Walker’s Vinegar Bitters bottled in Pastel Shades to “conceal the mess”


Color Run of Dr. J. Walker’s Vinegar Bitters – Dale Mlasko

Dr. Walker’s California Vinegar Bitters

“This ‘Bitters’ is one of the nastiest nostrums, introduced and largely sold by the most extensive and brazen advertising under the false pretense of being free from alcohol.”

Newspaper advertisement: Dr. Walker’s California Vinegar Bitters – Spirit of the Age, Wednesday, July 5, 1871

Walker’s Vinegar Bitters bottled in Pastel Shades to “conceal the mess”

03 January 2013 (R•081714- labeled Walkers) (R•110814 – Triangular Sign) (R•041919 better ad above)

Fully labeled Walker’s also conceals the concoction – Etsy

Apple-Touch-IconAThere are a number of accounts of how Walker’s Vinegar Bitters got its start in California, one being that the so-called “Dr.” J. (Joseph) Walker started out as a charcoal peddler in the streets of New York and followed miners west as a cook around 1849. With no luck mining, he probably concocted the basics for his original formula during his ‘cooking’ days. He next appears as a penniless inhabitant of Stockton, California in the 1850’s.

It looks like ‘three times’ is the charm here with his development and marketing of the Walker’s bitters product which he patented in 1861. He also, somehow magically, becomes a “Dr.” during the 1850’s.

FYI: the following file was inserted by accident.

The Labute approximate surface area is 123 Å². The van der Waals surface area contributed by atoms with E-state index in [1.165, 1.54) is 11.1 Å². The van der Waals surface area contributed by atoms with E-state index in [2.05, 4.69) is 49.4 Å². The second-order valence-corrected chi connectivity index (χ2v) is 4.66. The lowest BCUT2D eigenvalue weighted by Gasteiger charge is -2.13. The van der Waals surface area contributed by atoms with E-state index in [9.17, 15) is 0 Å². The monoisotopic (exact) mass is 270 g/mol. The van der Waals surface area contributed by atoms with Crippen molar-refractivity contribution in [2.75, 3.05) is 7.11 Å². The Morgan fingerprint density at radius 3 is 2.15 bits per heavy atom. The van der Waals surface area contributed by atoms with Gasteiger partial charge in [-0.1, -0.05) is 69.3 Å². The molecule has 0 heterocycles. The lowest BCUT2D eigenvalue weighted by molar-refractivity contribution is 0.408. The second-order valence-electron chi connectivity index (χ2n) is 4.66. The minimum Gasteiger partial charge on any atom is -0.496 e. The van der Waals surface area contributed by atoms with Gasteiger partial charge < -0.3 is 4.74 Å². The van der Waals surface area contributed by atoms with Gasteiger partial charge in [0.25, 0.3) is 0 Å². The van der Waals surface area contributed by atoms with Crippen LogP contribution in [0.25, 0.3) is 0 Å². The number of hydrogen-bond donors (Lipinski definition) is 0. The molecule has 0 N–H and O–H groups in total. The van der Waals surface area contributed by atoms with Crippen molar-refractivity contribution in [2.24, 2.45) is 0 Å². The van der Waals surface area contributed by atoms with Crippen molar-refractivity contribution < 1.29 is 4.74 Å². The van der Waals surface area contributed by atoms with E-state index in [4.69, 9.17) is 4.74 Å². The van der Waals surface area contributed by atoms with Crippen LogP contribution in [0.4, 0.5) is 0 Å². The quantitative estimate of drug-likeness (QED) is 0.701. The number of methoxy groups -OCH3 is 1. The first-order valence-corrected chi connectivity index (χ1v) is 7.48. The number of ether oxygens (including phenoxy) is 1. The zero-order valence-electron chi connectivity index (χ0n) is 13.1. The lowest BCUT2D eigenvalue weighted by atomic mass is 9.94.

The second interesting note is from a Dr. Gibbon’s account of the origin of Walker’s Vinegar Bitters, a specimen of which we analyzed several years ago, and found to contain 5 per cent of alcohol!: –

“This ‘Bitters’ is one of the nastiest nostrums, introduced and largely sold by the most extensive and brazen advertising under the false pretense of being free from alcohol. It originated with a cook of a party which traveled overland as a mining company to California in 1849; he settled in Calaveras county, and having no success as a miner, he turned his attention to the bitter qualities of the herbs growing about him, and came to San Francisco with the idea of making and vending a nostrum to be called ‘Indian Vegetable Bitters.’ He fell in with a an enterprising druggist, who saw money in the project, and joined him. At the suggestion of the latter, the ‘Indian’ was struck out, and the concoction got sour by fermentation, it was concluded to call it ‘Vinegar Bitters’ and to identify it with the temperance movement. The native herbs which became rather troublesome to collect, were discarded, and aloes, being cheap to bitter, were substituted. “nine sick people out of ten’ said the druggist, ‘will be cured by purging.’ Wherefore the aloes and Glauber’s salt. So the cook turned doctor, the decoction became sour and of California instead of Indian paternity, and ‘Doctor Walker’s Vinegar Bitters; began its career in the newspapers and on the shelves of the drug-stores.’” The statement has recently been made that “Vinegar Bitters” is now manufactured of sour beer and aloes. (The Household Monitor of Health by John Harvey Kellogg – 1891)